Anti-fog coatings on lenses and anti-scratch lenses also need to be a priority feature to look for when selecting the right goggles, no matter what type of swimming an athlete plans to do. The anti-scratch feature is great for goggles that come without cases or for those who tend to throw goggles into gym bags without giving it any thought. Anti-scratch lenses especially benefit triathletes, as goggles are frequently quickly thrown off at the end of a swimming leg.
1. TYR Sport Special Ops 2.0 Polarized – Best All-Around Swim Goggles
Not your everyday pool goggle, TYR Sport Special Ops 2.0 Polarized goggles were made with the triathlete in mind. Polarized lenses protect the eyes during outdoor pool and open water swimming, reducing glare, squinting, and headaches. With a wider fit than pool goggles, allowing for greater visibility, these goggles are comfortable and lightweight, perfect for long swims while DURAFIT gaskets ensure no leakage.
These are large-fitting one-size-fits-all goggles and are not the best choice for smaller or more narrow faces. Children’s sizes are available. Adults with especially small facial features may find more success with the children’s version of these goggles.
These goggles are ideal for those that compete with contact lenses due to the DURAFIT technology ensuring a comfortable fit without letting water in, even in choppy waters.
2. Aquasphere Polarized Kayenne – Best Polarized Triathlon Swimming Goggles
Ultra-durable and oversized Plexisol lenses withstand rough waters of open water starts and swims, providing maximum visibility with 4-point expanded lenses. Improve performance times with Aqua Sphere’s Quick-Fit, One-Touch silicone strap adjustment capability. Experience long-lasting clarity during leak-free swims with anti-fog and anti-UV lens technology built in.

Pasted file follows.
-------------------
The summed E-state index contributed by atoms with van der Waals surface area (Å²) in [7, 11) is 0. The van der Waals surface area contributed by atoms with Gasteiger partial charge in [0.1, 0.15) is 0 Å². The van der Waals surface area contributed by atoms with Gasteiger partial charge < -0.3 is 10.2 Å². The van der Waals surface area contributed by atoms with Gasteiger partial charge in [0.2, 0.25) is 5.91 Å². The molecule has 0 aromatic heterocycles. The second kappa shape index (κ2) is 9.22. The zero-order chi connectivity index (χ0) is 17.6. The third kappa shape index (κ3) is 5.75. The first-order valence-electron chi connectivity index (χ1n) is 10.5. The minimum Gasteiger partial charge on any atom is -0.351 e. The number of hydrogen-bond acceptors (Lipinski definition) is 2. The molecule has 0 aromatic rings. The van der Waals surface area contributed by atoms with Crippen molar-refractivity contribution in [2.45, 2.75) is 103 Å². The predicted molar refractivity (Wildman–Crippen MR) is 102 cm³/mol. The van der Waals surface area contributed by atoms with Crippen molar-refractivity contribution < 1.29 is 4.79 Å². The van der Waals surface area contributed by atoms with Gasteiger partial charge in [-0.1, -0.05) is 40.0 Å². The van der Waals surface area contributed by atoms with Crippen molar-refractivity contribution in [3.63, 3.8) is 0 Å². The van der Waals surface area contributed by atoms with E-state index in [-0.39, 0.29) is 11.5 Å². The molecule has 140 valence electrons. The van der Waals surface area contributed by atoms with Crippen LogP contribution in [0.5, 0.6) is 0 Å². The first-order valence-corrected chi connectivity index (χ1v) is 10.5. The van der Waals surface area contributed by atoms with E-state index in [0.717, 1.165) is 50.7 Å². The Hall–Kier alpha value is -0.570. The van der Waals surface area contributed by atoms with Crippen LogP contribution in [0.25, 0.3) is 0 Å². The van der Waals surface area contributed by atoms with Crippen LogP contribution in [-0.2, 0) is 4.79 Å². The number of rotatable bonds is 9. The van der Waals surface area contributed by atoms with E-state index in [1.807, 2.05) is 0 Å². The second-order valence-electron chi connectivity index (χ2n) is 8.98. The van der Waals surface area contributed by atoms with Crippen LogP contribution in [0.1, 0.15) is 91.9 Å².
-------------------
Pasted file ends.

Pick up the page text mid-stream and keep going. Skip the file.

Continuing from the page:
The anti-fog coating on these goggles tends to look slightly greasy from the inside. Rinsing these lenses with warm water and soap will eliminate the issue of anti-fog coating impeding vision. Alternatively, you can clean them with a non-abrasive toothpaste.
These are ideal for those who swim in open water or who are very hard on goggles.
3. Zoggs Predator Flex Reactor – Best Triathlon Swim Goggles for Race
Superb visibility and a flexible, 4 Flexpoint Technology™ frame are the hallmarks of Zoggs Predator Flex swim goggles. Comfort is reinforced through silicone, split-yoke silicone straps, reducing eye pressure. Flex Point Frame Technology molds the goggle to the face to prevent leakage and provide maximum comfort during longer competitive swims.
Configurations for lenses include anti-glare and mirrored, allowing for distraction-free swims and maximum eye protection during competition. Curved Lens Technology provides a clear, 180-degree view of surroundings, eliminating tunnel vision. Durable and strong silicone straps are easily adjustable.
Note that these are not the ‘Polarized Ultra’ product. As such, these goggles do not include any polarization in the lenses.
Zoggs Predator Flex goggles may be the ideal choice for those with hard-to-fit facial features.
4. Michael Phelps (MPS) XCEED Goggle Smoke Lens – Coolest-Looking Competitive Swim Goggles